Uday Kotak fears market rally poses risk of a bubble; raises foreign ownership issue
Uday Kotak feels a lot of savings are going into only a few hundred stocks of companies who have faced certain issues related to governance standards
Uday Kotak, Vice Chairman, Kotak Mahindra Bank, does not seem to be happy over the recent rally in stocks. Instead, he thinks it may not be good for markets in the long-term. The top banker has certain reservations about the bourses peaking record highs. Kotak fears the all-time peaks in stocks may pose a bubble risk to capital markets, according to this Indian Express report.
Kotak is of the view that a lot of savings are going into only a few hundred stocks of companies that have faced issues related to governance standards. He says the country is going in the right direction with large amount of money flowing into savings, but raises a red flag over some "excesses". According to him, excess amount of money is now moving to saving schemes like mutual funds, unit linked schemes and money that is flowing into the stocks.
"Money is coming through a broad funnel and it’s going into a narrow pipe… massive amount of Indian savers’ money is now going into a few hundred stocks," Kotak has been quoted has saying in the IE report.
It may be noted that stock exchanges have done exceptionally well over the past 12 months. The benchmark 30-share Sensex peaked a record 7,430 points, or 27.90 percent in 2017 owing to which investors earned a lot of money -- Rs 45.50 lakh crore.
Apart from that, the market capitalisation soared by Rs 151.73 lakh crore in the same year that saw pervasive effects of demonetisation and rollout of the indirect tax regime the Goods and Services Tax (GST) on 1 July, 2017.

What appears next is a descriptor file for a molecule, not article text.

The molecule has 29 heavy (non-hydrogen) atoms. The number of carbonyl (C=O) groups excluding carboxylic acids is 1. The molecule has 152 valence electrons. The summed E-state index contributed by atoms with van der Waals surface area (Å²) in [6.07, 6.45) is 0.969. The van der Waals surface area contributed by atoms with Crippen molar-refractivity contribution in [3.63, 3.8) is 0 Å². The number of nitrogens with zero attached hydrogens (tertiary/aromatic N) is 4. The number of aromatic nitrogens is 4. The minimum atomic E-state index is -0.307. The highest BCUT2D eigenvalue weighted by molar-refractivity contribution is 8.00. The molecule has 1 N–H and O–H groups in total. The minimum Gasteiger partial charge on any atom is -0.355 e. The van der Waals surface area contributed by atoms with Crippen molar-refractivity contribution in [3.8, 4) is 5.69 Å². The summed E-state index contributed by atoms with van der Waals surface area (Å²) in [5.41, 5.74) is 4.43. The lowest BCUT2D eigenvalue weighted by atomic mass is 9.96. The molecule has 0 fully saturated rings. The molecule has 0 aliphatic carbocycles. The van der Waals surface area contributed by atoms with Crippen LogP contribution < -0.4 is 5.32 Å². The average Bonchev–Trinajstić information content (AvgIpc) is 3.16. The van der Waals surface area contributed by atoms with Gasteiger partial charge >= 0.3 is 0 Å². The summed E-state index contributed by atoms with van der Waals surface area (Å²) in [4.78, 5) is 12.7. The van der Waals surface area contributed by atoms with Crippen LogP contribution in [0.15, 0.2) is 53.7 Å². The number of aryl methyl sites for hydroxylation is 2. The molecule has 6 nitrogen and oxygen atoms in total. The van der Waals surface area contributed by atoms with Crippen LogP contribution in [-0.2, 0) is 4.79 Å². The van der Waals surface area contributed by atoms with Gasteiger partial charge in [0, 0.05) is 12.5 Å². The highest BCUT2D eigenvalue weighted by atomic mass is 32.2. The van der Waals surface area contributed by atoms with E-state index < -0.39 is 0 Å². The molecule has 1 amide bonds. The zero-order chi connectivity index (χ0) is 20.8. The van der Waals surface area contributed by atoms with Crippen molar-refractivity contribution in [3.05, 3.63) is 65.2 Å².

Analysts feel there is scope for a further surge in capital markets in the new year from 1-12 January. On Friday, Sensex - the benchmark BSE index surged by another 500 points to end the day at yet another high of 34,592.39.
Apart from that raising his eyebrows over 'excess' inflow in the stock market, Kotak also said there are many foreign-based companies that enjoy ownership in top private sector banks, according to the IE report. He cites the example of HDFC which is more than 80 percent owned by foreign investors. The gain made by such companies goes to the actual investors (in this case the overseas investors), he added.
India scraps the Rs 2000 note: Will this affect the economy?
The Rs 2000 note will remain legal tender but citizens have been asked to deposit or exchange these notes by 30 September. Analysts say this time the move is expected to be less disruptive as a lower value of notes is being withdrawn over a longer period of time
Why has RBI withdrawn Rs 2000 notes? How is this different from demonetisation?
The RBI has decided to withdraw Rs 2000 denomination of banknotes from circulation under the clean note policy. People have been advised to deposit the currency, which was introduced six years ago, into their bank accounts or swap them for notes of other denominations at any bank
Are Rs 2000 notes being withdrawn because of black money? What happens after 30 September?
Confusion prevails over the RBI’s decision to withdraw Rs 2000 notes. While the 30 September deadline has been set, the currency will continue to be valid even after. Then why do we have to exchange the notes? Is it a crackdown on black money and fake currency?